European Parliament Resolution on Net Neutrality Campaign
- 1 The ITRE Committee's weak draft resolution on Net Neutrality
- 2 An occasion to defend Net Neutrality
- 3 How to help
The ITRE Committee's weak draft resolution on Net Neutrality
This past April, the Commission (lead by Neelie Kroes) published its (very disappointing) report on Net Neutrality, reaching a conclusion that it is urgent to wait and see. In answer to this report, the European Parliament's ITRE Committee is preparing an written resolution with an oral question, one of the tools the European Parliament (EP) has at its disposal to communicate with the European Commission.
Although national lawmakers (France, the Netherlands) are increasingly keen on defending Net Neutrality through law, the European Commission seems ready to abandon this principle. Commissioner to the digital agenda Neelie Kroes is willing to give telco operators the possibility of a tiered and discriminated Internet, which would lead to more profitable business models for operators but would harm our fundamental freedoms such as freedom of speech, communication or the possibility of open innovation on the Internet, a basis for the network's incredible potential.
Now, amendments to the resolution have been tabled by different members of the ITRE Committee. Some of these would make the resolution stronger, and therefore help protect Net Neutrality. We have graded all the proposed amendments on this easy to read colour-coded list: Network Neutrality resolution amendments.
An occasion to defend Net Neutrality
The resolution to be presented by ITRE is still a draft, amendments can change it into a better text: we can make ourselves heard by the members of ITRE and urge them to adopt the good amendments and reject the bad, so as to take a strong stand in favour of this concept fundamental to the Internet, its development and it potential.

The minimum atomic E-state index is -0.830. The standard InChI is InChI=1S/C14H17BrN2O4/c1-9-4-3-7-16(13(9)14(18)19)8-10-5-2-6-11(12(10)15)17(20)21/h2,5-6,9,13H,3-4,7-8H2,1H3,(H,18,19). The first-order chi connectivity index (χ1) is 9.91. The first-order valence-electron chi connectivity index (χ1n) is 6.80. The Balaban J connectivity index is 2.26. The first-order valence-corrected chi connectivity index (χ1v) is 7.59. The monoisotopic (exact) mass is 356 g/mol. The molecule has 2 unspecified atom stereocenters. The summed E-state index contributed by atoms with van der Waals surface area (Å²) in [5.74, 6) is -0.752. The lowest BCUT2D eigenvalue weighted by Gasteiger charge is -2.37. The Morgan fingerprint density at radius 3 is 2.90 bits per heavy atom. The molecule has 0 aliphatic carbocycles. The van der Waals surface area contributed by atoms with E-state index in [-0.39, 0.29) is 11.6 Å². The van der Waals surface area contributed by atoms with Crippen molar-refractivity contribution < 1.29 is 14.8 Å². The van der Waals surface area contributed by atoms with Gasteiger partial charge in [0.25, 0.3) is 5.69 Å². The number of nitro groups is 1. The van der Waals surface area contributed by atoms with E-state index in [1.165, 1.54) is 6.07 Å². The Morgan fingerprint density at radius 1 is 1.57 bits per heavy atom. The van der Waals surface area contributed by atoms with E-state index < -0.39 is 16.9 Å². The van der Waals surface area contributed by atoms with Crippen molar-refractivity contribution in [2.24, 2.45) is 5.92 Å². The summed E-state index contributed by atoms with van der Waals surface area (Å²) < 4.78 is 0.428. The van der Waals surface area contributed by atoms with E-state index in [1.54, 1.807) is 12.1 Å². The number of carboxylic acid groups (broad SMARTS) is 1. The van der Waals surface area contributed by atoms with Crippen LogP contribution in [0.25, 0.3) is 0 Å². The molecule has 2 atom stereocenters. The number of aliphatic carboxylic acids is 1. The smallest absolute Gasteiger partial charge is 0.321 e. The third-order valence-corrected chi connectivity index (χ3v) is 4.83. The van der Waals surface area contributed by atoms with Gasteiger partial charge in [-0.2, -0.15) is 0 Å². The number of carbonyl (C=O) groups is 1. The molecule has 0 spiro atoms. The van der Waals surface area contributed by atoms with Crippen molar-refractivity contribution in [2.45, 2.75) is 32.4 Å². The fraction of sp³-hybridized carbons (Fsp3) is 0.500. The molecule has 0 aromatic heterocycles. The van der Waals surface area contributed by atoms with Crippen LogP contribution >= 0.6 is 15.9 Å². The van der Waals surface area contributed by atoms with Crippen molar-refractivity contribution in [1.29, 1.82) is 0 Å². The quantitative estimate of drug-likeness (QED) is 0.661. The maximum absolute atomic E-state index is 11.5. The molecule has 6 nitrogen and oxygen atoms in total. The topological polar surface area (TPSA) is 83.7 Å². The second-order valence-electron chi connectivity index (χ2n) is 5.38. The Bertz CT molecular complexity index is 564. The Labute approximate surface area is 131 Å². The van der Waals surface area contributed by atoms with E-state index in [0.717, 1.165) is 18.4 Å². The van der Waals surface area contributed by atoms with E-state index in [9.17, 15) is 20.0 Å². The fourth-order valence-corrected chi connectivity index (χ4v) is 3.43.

It is crucial that members of the European Parliament —the only democratic institution of the EU— make themselves heard on this issue.
European citizens must get in touch with their representatives and ask them to take strong engagements to defend network neutrality by adopting positive amendments to the resolution and voting against those that would make the text weaker than it already is.
How to help
Be heard, make some noise
Retweet, repeat, email, blog, and generally speaking call attention to this campaign, explaining what is at stake in this issue, and linking back to this page. Basically, help the buzz to get going as much as possible!
Call members of the ITRE Committee
As citizens, we must massively call MEPs from the ITRE Committee or their assistants to ask them to take strong engagements to defend Net Neutrality. (Most parliamentary assistants speak English and they often speak French.)
A phone call is the most effective way to get your message across, but if you don't feel like making a phone call, please do write an e-mail!
- Look at the list of ITRE MEPs, pick one (or more, or all of them!) and click on their name to find their contact details.
- If you can, before you call, send an email summing up your position, you can use our letter for inspiration.
- Call the phone number, you will likely reach a parliamentary assistant.
They are bright young people who work with the MEP and will convey to the MEP what you tell them.
- Start the conversation with the assistant, trying to always be calm and polite.
- If you find yourself unable to answer a question, do not worry: you are a citizen, you are not necessarily an expert and you are not requested to know everything. Simply answer you will get back to them with an answer, and come chat with us if you need to.
A conversation can look something like this.
Remember, this is simply an example, always remember to use your own words rather than reading from a text. Being yourself will have more impact!